Date of Award
Doctor of Philosophy
Women of higher socioeconomic status have been observed to have higher rates of cesarean delivery, said to be evidence that many cesarean sections are unnecessary. Previous investigations have been conducted in settings where access to obstetrical services may be dependent on ability to pay, and investigators have often not adjusted differences for maternal age, parity and previous cesarean delivery, factors known to confound the association. Whether women of upper or lower socioeconomic status are at increased risk of cesarean delivery for biological reasons has not been determined.;The purpose of this investigation was to examine the association between cesarean delivery and socioeconomic indicators in a setting with universal health insurance and all obstetrical services. Eligible residents of London, Ontario, giving birth during the study period were invited to participate. Questionnaires were completed by 2383 (78.5 percent) of those eligible during their postpartum stay in hospital. Questionnaire information allowed participants to be classified according to several indicators of socioeconomic status. Additional information was abstracted from consenting participant's hospital charts.;Women of higher socioeconomic status not only did not have higher rates of cesarean delivery, but appeared to have lower rates. The estimated odds ratio of cesarean delivery for women with a university degree compared to women who had not completed high school was 0.37 (0.22, 0.64; 95% C.I.) after adjusting for age, parity, and previous cesarean delivery. Among women defined as "low risk," the estimated odds ratio of cesarean delivery for women with a university degree compared to women who had not completed high school was 0.16 (0.06, 0.43; 95% C.I.) after adjustment for maternal age, parity, maternal height and infant birth weight. Further exploration showed that factors hypothesized to be related to poor growth during childhood and adolescence may be associated with increased odds of a cesarean delivery.;It is likely that the results of the current investigation differ from the results of previous investigations because of the greater control over potentially confounding factors that the study design facilitated. It is recommended that investigators of differences in cesarean section rates adjust for population differences as fully as possible and consider that undetected differences in population characteristics may exist.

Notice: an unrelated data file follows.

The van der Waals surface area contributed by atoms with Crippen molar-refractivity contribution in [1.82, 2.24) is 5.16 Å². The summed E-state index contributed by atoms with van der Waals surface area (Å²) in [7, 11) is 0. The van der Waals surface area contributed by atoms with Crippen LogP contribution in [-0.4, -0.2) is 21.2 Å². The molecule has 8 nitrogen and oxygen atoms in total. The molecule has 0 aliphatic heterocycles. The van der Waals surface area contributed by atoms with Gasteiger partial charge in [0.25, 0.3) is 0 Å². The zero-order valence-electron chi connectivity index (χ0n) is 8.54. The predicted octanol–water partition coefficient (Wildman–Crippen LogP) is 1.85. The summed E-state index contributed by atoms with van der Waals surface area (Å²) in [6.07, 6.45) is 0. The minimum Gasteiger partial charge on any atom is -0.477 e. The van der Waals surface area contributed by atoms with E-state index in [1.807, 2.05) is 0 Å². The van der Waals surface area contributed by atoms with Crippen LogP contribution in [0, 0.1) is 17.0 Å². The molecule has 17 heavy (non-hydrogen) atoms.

Turner, Linda Ann, "Cesarean Delivery And Socioeconomic Status" (1994). Digitized Theses. 2447.